What if we go further and get rid of the loop counter i as well? We can do that if we precompute the end pointer src + num at the start, and then iterate until src reaches this point. We still need to describe the values of src and dst in the invariant, but we must do so without the benefit of i. Here’s one way of doing it:

```void arrayCopy(const int* array src, int* array dst, size_t num)
writes(dst.all)
pre(src.lim >= num; dst.lim >= num)
pre(disjoint(src.all, dst.all))
post(forall i in 0..(num - 1) :- dst[i] == src[i])
{ const int* array const srcEnd = src + num;
while(src != srcEnd)
keep(src.base == old(src.base))
keep(0 <= src - (old src))
keep(src - (old src) <= n)
keep(forall j in 0..((src - (old src)) - 1) :- (old dst)[j] == (old src)[j])
keep(dst == (old dst) + (src - (old src)))
decrease(srcEnd - src)
{ *dst++ = *src++;
}
}```

Here’s how I arrived at the new loop annotations:

• I’ve taken the three keep-clauses from the previous version and substituted (src – (old src)) for the loop counter i. That’s how I got the 3rd, 4th and 5th keep-clauses. For the last of the three, I also removed the resulting tautology src == (old src) + (src – (old src)), leaving just the component that talks about dst.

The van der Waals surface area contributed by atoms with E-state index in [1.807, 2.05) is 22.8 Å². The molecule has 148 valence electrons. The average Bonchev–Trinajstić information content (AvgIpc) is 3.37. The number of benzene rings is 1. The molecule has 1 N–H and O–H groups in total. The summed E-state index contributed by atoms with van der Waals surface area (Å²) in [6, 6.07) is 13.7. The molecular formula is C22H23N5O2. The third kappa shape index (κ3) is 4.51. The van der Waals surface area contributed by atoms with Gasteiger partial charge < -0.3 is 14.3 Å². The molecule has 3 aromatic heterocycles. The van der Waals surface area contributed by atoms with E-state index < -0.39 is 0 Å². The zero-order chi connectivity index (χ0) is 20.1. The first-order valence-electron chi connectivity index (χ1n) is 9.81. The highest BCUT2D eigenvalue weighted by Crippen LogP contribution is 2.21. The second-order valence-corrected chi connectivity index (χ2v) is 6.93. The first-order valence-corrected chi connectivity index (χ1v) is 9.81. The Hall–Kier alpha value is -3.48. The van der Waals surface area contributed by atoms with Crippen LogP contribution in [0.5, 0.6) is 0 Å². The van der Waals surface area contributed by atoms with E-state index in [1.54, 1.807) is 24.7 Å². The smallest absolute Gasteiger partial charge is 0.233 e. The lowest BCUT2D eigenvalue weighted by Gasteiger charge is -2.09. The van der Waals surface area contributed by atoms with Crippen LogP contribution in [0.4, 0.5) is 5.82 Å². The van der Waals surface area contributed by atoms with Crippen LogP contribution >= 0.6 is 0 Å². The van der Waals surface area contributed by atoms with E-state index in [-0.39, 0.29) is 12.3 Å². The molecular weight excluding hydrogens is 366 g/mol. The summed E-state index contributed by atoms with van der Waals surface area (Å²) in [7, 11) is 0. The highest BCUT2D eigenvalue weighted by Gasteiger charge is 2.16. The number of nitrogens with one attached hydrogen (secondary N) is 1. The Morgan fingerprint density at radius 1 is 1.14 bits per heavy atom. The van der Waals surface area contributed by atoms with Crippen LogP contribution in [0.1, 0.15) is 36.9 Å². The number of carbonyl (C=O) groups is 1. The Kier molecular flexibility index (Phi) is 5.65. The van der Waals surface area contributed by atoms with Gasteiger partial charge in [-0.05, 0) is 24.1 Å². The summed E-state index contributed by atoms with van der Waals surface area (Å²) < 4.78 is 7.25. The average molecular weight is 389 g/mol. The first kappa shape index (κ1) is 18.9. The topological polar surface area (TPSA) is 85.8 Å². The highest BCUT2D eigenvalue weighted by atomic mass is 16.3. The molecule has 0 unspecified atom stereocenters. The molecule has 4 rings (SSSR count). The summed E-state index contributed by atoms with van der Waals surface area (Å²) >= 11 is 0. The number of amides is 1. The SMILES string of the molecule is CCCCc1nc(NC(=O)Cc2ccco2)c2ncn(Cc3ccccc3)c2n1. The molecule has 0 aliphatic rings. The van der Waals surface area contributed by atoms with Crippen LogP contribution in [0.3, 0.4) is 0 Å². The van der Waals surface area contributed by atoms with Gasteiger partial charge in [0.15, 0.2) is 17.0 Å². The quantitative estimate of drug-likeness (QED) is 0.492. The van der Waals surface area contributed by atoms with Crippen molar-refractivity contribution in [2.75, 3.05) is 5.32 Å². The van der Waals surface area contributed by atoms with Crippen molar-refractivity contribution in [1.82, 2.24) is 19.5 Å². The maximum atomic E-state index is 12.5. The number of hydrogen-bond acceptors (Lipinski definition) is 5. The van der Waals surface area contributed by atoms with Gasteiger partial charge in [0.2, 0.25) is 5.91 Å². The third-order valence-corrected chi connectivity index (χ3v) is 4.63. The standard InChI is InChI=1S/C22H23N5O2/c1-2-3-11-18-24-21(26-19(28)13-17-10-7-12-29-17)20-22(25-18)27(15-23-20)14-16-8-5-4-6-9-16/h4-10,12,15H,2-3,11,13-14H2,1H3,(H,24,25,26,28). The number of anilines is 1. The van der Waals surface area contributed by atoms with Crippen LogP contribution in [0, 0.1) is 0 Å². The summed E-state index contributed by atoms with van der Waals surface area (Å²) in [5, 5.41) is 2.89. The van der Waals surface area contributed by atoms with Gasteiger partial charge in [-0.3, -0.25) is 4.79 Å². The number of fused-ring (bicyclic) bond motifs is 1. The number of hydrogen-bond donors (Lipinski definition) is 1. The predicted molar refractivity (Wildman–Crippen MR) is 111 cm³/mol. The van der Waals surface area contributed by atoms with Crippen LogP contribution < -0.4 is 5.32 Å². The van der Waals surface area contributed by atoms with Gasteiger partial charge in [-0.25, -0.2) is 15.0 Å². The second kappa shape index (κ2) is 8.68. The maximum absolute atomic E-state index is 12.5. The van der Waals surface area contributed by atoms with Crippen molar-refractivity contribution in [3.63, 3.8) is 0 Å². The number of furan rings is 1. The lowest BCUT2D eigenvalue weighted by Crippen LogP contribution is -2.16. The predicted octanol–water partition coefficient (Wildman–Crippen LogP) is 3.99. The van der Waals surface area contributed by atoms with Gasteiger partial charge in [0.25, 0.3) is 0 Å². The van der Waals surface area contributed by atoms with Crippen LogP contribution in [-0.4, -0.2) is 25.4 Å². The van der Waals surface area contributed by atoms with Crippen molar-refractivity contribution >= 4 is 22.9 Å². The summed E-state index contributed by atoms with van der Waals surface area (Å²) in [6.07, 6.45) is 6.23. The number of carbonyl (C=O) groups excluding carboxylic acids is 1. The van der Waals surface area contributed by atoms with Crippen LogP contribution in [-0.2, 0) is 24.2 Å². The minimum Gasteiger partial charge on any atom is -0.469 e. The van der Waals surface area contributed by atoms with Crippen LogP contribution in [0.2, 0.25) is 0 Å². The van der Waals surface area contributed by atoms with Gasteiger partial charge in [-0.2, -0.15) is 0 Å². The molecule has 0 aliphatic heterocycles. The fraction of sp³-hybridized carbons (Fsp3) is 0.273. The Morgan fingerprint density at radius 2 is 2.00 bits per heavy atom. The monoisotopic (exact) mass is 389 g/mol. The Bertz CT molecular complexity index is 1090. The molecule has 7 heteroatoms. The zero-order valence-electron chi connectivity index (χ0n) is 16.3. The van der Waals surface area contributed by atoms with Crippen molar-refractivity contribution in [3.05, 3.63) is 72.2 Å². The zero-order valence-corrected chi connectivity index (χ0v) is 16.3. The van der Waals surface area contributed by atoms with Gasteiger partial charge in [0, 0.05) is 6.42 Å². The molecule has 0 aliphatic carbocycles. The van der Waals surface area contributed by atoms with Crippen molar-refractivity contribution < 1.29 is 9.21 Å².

• The original first invariant keep(i <= n) placed an upper bound on i, thereby ensuring that src[i] and dst[i] in the original code or *src and *dst in the modified code were in bounds. I didn’t need to put a lower bound on i because its type was size_t which is an unsigned type, so its lower bound was zero implicitly. But I’ve now replaced i by (src – (old src)), which has no such constraint. So I need to put a zero lower bound on this expression, which is what the second keep-clause is for.
• Unfortunately, this isn’t quite enough. The expression src – old src uses the pointer-difference operator, which has the precondition that the operands are pointers into the same array. In general, when we re-assign an array pointer such as src, there is no requirement that it points into the same array as before. In this case, all we ever do to src is increment it; so it obviously continues to point into the same array as long as it is not over-incremented (which ArC verifies). However, ArC isn’t yet clever enough to spot this and generate an implicit loop invariant. So I’ve added the first invariant src.base == old(src.base) right at the beginning of the loop. In the expression src.base, base is a ghost field of src, just like lim and lwb. It subtracts src.lwb from src, yielding a pointer to the very start of the array that src points into. So to state that two array pointers point into the same array, I just need to say that their bases are equal.
• Rather than just substitute for i in the loop variant, I’ve changed it to say that I expect the difference between srcEnd and src to decrease on each iteration.